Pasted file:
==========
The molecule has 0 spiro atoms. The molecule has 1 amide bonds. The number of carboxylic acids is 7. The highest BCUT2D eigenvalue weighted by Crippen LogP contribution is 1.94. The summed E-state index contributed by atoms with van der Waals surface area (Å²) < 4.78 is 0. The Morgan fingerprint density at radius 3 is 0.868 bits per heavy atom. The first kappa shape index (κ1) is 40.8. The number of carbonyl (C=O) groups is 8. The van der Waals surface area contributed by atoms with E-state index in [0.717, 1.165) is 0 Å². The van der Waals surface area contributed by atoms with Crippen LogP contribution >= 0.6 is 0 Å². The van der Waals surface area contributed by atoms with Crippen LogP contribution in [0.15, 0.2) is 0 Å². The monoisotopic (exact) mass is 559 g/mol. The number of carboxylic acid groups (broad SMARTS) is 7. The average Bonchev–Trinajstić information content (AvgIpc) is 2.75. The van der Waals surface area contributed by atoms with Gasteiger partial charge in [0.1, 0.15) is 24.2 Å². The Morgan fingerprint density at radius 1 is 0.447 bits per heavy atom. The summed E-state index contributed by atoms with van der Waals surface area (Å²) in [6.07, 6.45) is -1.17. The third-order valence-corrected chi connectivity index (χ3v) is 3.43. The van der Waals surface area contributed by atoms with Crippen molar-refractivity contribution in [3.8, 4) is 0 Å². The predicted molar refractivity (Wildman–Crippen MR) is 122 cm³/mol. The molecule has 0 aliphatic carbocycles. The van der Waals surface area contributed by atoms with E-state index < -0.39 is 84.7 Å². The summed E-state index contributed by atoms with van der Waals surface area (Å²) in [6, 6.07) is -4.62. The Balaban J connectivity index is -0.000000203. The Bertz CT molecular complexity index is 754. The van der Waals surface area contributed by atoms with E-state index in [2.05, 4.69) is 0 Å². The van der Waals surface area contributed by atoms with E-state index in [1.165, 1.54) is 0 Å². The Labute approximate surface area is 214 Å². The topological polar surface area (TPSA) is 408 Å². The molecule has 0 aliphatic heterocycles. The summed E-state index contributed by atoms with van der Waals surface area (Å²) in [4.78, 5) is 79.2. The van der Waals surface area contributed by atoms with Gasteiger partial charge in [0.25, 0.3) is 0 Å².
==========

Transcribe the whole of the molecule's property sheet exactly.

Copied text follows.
The molecule has 0 spiro atoms. The molecule has 1 amide bonds. The number of carboxylic acids is 7. The highest BCUT2D eigenvalue weighted by Crippen LogP contribution is 1.94. The summed E-state index contributed by atoms with van der Waals surface area (Å²) < 4.78 is 0. The Morgan fingerprint density at radius 3 is 0.868 bits per heavy atom. The first kappa shape index (κ1) is 40.8. The number of carbonyl (C=O) groups is 8. The van der Waals surface area contributed by atoms with E-state index in [0.717, 1.165) is 0 Å². The van der Waals surface area contributed by atoms with Crippen LogP contribution >= 0.6 is 0 Å². The van der Waals surface area contributed by atoms with Crippen LogP contribution in [0.15, 0.2) is 0 Å². The monoisotopic (exact) mass is 559 g/mol. The number of carboxylic acid groups (broad SMARTS) is 7. The average Bonchev–Trinajstić information content (AvgIpc) is 2.75. The van der Waals surface area contributed by atoms with Gasteiger partial charge in [0.1, 0.15) is 24.2 Å². The Morgan fingerprint density at radius 1 is 0.447 bits per heavy atom. The summed E-state index contributed by atoms with van der Waals surface area (Å²) in [6.07, 6.45) is -1.17. The third-order valence-corrected chi connectivity index (χ3v) is 3.43. The van der Waals surface area contributed by atoms with Crippen molar-refractivity contribution in [3.8, 4) is 0 Å². The predicted molar refractivity (Wildman–Crippen MR) is 122 cm³/mol. The molecule has 0 aliphatic carbocycles. The van der Waals surface area contributed by atoms with E-state index < -0.39 is 84.7 Å². The summed E-state index contributed by atoms with van der Waals surface area (Å²) in [6, 6.07) is -4.62. The Balaban J connectivity index is -0.000000203. The Bertz CT molecular complexity index is 754. The van der Waals surface area contributed by atoms with E-state index in [2.05, 4.69) is 0 Å². The van der Waals surface area contributed by atoms with E-state index in [1.165, 1.54) is 0 Å². The Labute approximate surface area is 214 Å². The topological polar surface area (TPSA) is 408 Å². The molecule has 0 aliphatic heterocycles. The summed E-state index contributed by atoms with van der Waals surface area (Å²) in [4.78, 5) is 79.2. The van der Waals surface area contributed by atoms with Gasteiger partial charge in [0.25, 0.3) is 0 Å².